I specifically wanted to read “Hotel Calcutta” because the book flap description seemed to imply this book was a little out of the ordinary. I was tired of great narratives, tour de forces, award winning books, and writers who epitomized their generation. A heritage hotel that is under threat of demolition, a monk at the bar, a wall of stories, a producer of porn flicks, a woman who hears dead soldiers in the corridor? Okay, bring it on!
The book was a satisfying read, and yet it wasn’t, all at the same time. While I enjoyed the sheer quirkiness of it—plus the flow of words from the writer who was clearly well versed—I should say, greatly at ease—with the writing traditions of great writers of the hoary past. At the same time, a certain something was missing from the book. If I was his editor, I’d say the writer needed to do a second and a third edit. Yes, perhaps that’s what was missing—a certain soul-analyzing content edit.
To get back to the book: the Hotel Calcutta is under threat of demolition. A monk shows up at a bar and advises Peter Dutta, manager-cum-bartender, a way to fend off the demons. “Keep telling stories,” he says. “Build a wall of stories around Hotel Calcutta and no one will touch it.”
The twelve stories that followed reminded me of those Victorian books I read as a child, where a narrator tells the reader how they sat around and told stories. This book is actually a book of twelve short stories, disparate and possibly written with different intentions by the writer, which seemed to have been strung together cleverly through the artifice of this story-telling tradition. In that way, the stories feel a little disconnected from each other, held together perhaps only by the imperative to escape the doom of a “book of short stories.”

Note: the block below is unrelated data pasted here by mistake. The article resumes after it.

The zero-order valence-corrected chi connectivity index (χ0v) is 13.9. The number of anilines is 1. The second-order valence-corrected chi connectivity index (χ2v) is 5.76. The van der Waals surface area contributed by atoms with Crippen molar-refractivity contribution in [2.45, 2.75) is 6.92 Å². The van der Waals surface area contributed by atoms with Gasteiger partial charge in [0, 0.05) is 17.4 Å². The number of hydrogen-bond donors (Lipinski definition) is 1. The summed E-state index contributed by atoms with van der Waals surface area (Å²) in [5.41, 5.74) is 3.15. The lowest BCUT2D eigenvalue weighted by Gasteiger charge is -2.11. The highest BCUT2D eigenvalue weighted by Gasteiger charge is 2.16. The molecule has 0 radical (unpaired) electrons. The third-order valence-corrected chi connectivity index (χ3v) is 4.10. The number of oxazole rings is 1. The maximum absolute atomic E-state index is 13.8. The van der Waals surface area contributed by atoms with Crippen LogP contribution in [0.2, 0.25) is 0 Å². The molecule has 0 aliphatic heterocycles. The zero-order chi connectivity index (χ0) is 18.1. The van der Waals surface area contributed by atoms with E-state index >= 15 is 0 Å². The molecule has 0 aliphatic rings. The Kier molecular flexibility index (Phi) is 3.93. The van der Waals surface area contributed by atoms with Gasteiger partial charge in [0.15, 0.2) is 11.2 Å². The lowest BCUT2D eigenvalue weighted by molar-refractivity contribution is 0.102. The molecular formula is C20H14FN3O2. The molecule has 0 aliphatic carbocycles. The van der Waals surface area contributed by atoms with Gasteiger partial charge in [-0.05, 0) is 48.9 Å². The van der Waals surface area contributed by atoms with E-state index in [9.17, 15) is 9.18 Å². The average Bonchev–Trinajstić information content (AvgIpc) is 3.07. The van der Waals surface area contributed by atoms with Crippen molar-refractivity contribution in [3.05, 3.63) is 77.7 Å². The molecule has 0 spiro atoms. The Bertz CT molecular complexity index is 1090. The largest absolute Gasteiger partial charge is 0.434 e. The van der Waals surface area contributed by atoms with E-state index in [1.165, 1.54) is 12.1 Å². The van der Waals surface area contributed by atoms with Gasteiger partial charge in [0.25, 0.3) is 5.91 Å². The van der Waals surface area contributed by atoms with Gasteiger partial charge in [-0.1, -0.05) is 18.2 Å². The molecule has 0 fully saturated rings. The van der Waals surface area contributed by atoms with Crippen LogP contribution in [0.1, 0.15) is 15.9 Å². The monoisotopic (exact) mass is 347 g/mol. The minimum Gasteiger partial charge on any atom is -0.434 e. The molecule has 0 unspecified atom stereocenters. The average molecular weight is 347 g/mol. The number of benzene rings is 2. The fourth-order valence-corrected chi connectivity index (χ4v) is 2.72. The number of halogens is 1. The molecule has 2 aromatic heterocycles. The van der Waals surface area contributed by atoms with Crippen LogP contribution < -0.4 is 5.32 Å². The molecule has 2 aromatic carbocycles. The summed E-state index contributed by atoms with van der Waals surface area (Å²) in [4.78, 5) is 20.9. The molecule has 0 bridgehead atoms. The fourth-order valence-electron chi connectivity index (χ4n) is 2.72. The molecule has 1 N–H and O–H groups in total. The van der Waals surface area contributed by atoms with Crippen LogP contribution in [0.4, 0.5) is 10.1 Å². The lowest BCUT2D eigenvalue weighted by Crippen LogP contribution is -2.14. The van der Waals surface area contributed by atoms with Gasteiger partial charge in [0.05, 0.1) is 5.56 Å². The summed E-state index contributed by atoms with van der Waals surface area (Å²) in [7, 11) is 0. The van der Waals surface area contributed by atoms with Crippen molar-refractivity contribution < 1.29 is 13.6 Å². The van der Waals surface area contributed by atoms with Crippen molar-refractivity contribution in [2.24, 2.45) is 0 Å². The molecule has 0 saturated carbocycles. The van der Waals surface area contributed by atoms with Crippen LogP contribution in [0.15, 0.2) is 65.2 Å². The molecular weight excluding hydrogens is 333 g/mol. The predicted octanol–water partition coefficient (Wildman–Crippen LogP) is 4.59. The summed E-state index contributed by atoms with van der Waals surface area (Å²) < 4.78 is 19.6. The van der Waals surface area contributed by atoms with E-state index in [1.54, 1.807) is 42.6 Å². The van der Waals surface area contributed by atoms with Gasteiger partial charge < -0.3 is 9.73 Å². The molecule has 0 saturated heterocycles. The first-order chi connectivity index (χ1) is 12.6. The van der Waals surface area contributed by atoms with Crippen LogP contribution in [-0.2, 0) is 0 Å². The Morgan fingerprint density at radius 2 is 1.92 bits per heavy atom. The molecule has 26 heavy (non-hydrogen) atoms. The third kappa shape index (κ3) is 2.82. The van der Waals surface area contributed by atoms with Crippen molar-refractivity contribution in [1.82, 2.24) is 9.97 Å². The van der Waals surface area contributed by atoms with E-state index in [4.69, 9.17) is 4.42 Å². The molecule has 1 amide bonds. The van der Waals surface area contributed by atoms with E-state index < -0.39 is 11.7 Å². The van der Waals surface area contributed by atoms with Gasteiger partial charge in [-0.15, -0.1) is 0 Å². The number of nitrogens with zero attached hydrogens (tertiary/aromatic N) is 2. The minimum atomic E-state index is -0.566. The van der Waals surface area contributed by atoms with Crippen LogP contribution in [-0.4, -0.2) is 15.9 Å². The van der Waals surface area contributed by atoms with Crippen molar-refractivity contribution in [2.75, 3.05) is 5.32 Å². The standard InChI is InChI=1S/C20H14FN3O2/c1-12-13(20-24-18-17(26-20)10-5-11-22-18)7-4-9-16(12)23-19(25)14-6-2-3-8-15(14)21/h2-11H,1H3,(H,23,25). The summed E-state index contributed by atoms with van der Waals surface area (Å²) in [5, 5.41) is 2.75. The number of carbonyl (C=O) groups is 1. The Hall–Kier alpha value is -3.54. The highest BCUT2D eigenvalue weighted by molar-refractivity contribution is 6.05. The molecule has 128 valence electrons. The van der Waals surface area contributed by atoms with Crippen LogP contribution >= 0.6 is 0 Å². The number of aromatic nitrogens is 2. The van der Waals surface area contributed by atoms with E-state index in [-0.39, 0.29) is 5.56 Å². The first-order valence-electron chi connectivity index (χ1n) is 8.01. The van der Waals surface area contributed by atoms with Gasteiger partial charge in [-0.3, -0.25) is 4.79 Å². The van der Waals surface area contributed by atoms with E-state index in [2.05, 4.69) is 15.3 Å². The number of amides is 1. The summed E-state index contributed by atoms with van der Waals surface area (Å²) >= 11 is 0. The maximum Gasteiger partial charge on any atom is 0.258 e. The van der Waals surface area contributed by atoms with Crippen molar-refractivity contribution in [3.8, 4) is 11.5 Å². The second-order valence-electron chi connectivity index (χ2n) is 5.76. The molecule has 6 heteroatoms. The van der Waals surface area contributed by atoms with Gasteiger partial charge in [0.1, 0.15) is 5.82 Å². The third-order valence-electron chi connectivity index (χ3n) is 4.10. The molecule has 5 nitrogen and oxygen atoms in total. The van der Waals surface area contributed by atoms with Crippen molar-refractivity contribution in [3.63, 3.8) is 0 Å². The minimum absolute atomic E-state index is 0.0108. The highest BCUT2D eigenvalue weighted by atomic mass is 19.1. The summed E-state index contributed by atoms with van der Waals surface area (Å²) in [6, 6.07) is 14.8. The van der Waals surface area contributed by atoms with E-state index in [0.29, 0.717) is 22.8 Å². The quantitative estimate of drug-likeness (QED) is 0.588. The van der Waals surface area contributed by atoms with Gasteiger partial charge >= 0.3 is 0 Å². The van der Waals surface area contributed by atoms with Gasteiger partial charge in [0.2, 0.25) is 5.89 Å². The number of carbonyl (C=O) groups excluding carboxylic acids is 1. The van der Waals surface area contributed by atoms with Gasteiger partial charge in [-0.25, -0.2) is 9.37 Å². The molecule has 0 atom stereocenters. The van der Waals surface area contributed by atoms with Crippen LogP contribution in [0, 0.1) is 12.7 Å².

The stories do evoke the Victorian tradition in other ways as well-the gaslit, dusty, Victorian era lingers in these stories as much as the bustling, brash, cosmopolitan world of contemporary India. And not only in time, but also place: these stories go back and forth between Amsterdam and New York City with the same ease as the way they reside in old Calcutta. On the one hand, this sort of blasé comfort with cosmopolitanism should be the book’s strength—and yet it feels a little shaky, as if Amsterdam is just a backdrop, a setting, a location, rather than an integral and known space. The sheer energy of place in the book, however, is hard to miss, especially those of India—it is as if Calcutta came alive in these pages, from its nargis attar last century past to its colonial past to its pot-smoking, genetics science present.
Whether these juxtapositions always work is up for debate—it appears to me the beautiful story “Endless Love: A Tale of Everlasting Bridges,” for instance, starts off a little Chetan Bhagat-ishly, with the narrator trying to pick up women by dialing random numbers on his phone through some elaborate mathematical formula. He then meets a beautiful woman through this random-phone dialing approach. She suggests strange dates, including going to the same cinema but never meeting, and meeting at a coffeeshop but not talking to him. The story concludes with her inviting him to her house, where it turns out she’s from another era (literally) and that somehow her father has “Slipped out of the maw of Time”, despite having lived a century ago. The conclusion is rather intriguing and spell-bindingly written, but somehow the two halves don’t feel like they go together.